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sleeve or bypass? pros and cons

Discussion in 'General Surgical Weight Loss Discussion' started by IlonaJ, Jan 11, 2011.

  1. IlonaJ

    IlonaJ New Member

    Start Weight:
    17st1lb
    Current Weight:
    12st2lb
    Goal Weight:
    10st0lb
    Lost(%):
    4st13lb(28.87%)
    Surgery Type:
    bypass
    Funding Type:
    Private
    Consultant:
    Mr Ackroyd
    Surgery Date::
    1st feb 2011
    Hi all, i have my consultation tomorrow and would like to know what other people have found after their surgery for bypass and sleeve opps, both good and bad, to help me decide which is the one for me,
    pls x
     
    Rolanda likes this.
  2. Mixman

    Mixman New Member

    Start Weight:
    31st11lb
    Current Weight:
    15st0lb
    Goal Weight:
    15st0lb
    Lost(%):
    16st11lb(52.81%)
    Surgery Type:
    Sleeve Gastrectomy
    Funding Type:
    NHS
    Consultant:
    Dr Ackroyd
    Surgery Date::
    30th June 2009
    No bad, only that I could probably eat rubbish but I did dump on pineapple so steer clear of sweet things.

    I've loved this journey so far :)
     
  3. j.u.s.t.l.i.z.

    j.u.s.t.l.i.z. Runs Srh Support Group

    Surgery Type:
    had 2 bands and im now a bypass patient x
    Funding Type:
    NHS
    Consultant:
    mr small & mr balupuri, they can share me lol :-)
    Surgery Date::
    22/03/2005 & 29/08/2008 & 5/11/10
    you need to discuss your eating habbits with your team and they will help you decide which would be best for you long term, if you like sweet foods a bypass would probably be better for you x
     
  4. Mazza

    Mazza Administrator Staff Member

    Surgery Type:
    Band - sleeve revision
    Funding Type:
    NHS
    Consultant:
    Vinod Menon
    Surgery Date::
    April 09 (band) Jan 16 (band removal) 15th September 16 (sleeve)
    Ive had neither but found this comparison. Good luck! x

    Gastric Bypass

    Gastric bypass surgery involves the use of a stapling device that cuts and separates a small piece of the stomach (known as the "pouch") from the rest of the stomach. This pouch becomes the new stomach and the rest is closed off permanently. Then, depending on the procedure, the digestive tract is re-routed and the pouch is connected to one of two places: the middle portion of the small intestine (jejunum), or further down at the distal ileum. [​IMG]Both of these procedures bypass sections of the stomach and small intestine, reducing hunger, as well as absorption of nutrients and calories. This combination of effects contributes to the weight loss that occurs after surgery.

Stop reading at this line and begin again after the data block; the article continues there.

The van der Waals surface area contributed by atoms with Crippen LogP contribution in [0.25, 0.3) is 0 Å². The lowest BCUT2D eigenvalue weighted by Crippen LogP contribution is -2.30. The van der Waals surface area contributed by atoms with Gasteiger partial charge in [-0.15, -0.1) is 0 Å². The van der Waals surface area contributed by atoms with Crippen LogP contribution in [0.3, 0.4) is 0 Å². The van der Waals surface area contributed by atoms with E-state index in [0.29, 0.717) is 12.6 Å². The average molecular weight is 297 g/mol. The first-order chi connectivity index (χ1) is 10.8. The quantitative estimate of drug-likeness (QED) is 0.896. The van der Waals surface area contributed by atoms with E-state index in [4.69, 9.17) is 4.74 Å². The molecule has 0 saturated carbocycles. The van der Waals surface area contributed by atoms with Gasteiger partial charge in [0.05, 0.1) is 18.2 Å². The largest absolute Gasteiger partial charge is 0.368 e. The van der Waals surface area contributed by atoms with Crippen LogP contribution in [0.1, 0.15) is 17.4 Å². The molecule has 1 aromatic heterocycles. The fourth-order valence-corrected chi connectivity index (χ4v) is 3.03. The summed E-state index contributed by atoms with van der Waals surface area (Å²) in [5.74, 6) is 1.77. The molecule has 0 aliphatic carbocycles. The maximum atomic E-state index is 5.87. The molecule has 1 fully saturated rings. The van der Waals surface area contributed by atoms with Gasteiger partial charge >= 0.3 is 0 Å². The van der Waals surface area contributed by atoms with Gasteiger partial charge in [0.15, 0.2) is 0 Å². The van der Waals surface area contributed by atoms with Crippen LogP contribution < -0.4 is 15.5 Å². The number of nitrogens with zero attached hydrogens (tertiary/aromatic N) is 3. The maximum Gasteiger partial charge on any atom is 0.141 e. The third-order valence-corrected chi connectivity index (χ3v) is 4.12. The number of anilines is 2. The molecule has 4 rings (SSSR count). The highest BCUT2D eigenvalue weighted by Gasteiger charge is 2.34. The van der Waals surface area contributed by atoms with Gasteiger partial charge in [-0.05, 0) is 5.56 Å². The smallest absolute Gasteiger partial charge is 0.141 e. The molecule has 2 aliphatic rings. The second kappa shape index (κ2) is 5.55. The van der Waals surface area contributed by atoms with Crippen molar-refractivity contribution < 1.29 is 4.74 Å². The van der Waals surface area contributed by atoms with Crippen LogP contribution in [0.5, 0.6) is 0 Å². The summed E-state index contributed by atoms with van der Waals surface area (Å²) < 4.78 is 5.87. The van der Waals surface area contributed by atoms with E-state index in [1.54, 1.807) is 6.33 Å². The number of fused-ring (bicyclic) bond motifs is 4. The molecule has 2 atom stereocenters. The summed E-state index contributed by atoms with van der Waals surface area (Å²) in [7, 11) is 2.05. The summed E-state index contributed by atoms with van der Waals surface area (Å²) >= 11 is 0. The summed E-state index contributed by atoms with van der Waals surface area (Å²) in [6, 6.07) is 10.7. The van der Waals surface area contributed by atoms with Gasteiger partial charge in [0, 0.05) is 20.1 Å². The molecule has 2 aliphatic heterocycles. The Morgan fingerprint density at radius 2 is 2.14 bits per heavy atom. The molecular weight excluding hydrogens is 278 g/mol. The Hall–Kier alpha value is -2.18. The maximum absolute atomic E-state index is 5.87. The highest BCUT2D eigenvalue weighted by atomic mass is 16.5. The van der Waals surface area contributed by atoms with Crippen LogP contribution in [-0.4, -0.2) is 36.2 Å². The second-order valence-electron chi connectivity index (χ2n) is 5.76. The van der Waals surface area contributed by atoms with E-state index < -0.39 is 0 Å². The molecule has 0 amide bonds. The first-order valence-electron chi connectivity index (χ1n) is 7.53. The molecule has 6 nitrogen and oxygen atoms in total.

About half of gastric bypass operations are performed through open surgery, which requires a long incision to the abdomen. The other half is performed laparoscopically. Recovery from gastric bypass surgery is long, and the procedure is irreversible.
    Weigh the benefits against the risks

    Even though gastric bypass patients lose weight faster in the first year after surgery, recent studies show that gastric bypass patients lose a greater amount of bone mass and lean muscle mass than patients who have undergone laparoscopic adjustable gastric banding, requiring additional supplements to be taken by gastric bypass patients.1,2 At three years, however, the weight-loss results of laparoscopic adjustable gastric banding are comparable to that of gastric bypass patients.3
    Gastric Bypass also comes with a high incidence of complications.4
    Risks with Bypass:

    • Rapid weight-loss that typically leaves excess skin and scarring
    • Stomach stretching over time, causing some to regain weight after several years
    • Portions of digestive track are bypassed, reducing absorption of essential nutrients
    • Lung problems, such as pneumonia and blood clots
    • Bowel blockage
    • Leakage of bowel contents into abdomen
    • Nausea, vomiting, temporary hair loss, food intolerances, loss of muscle mass
    • Mortality: approximately 2% of gastric bypass patients die as a result of the surgery
    • Cutting and stapling of stomach and re-routing of intestines required
    • Bleeding, blood transfusion
    • Less than desired weight-loss
    • More than desired weight-loss
    • Possible birth defects related to vitamin and mineral deficiencies of mother
    Sleeve Gastrectomy

    In some cases, patients are too obese or sickly to tolerate gastric bypass surgery and a newer procedure has been developed, called Sleeve Gastrectomy (gastric sleeve).
    Gastric sleeve is a restrictive procedure where the stomach is reduced by 60% to about the size of a banana using a large number of staples, and the larger part of the stomach is removed. The smaller stomach restricts or limits the amount of food you can eat but allows for normal digestion and absorption of nutrients. Gastric sleeve is permanent. The procedure was originally developed as a two part treatment where the patient first has gastric sleeve and once their weight reached a certain level, a second treatment such as gastric bypass was performed. In these cases, the sleeve was designed for patients with a Body Mass Index (BMI) of 60 or higher.
    [​IMG]
    Risks with the Gastric Sleeve:

    • Possible staple-line leakage, which may require additional surgery to resolve
    • Possible gastric reflux and esophagitis
    • Mortality rate: <1%
    • 2.9% chance of gastric remnant dilation, suture line bleeding and leakage, and gastric strictures
    • Possible renal failure
    • Not reversible
    • Not adjustable
     
    Rolanda and dottychic like this.
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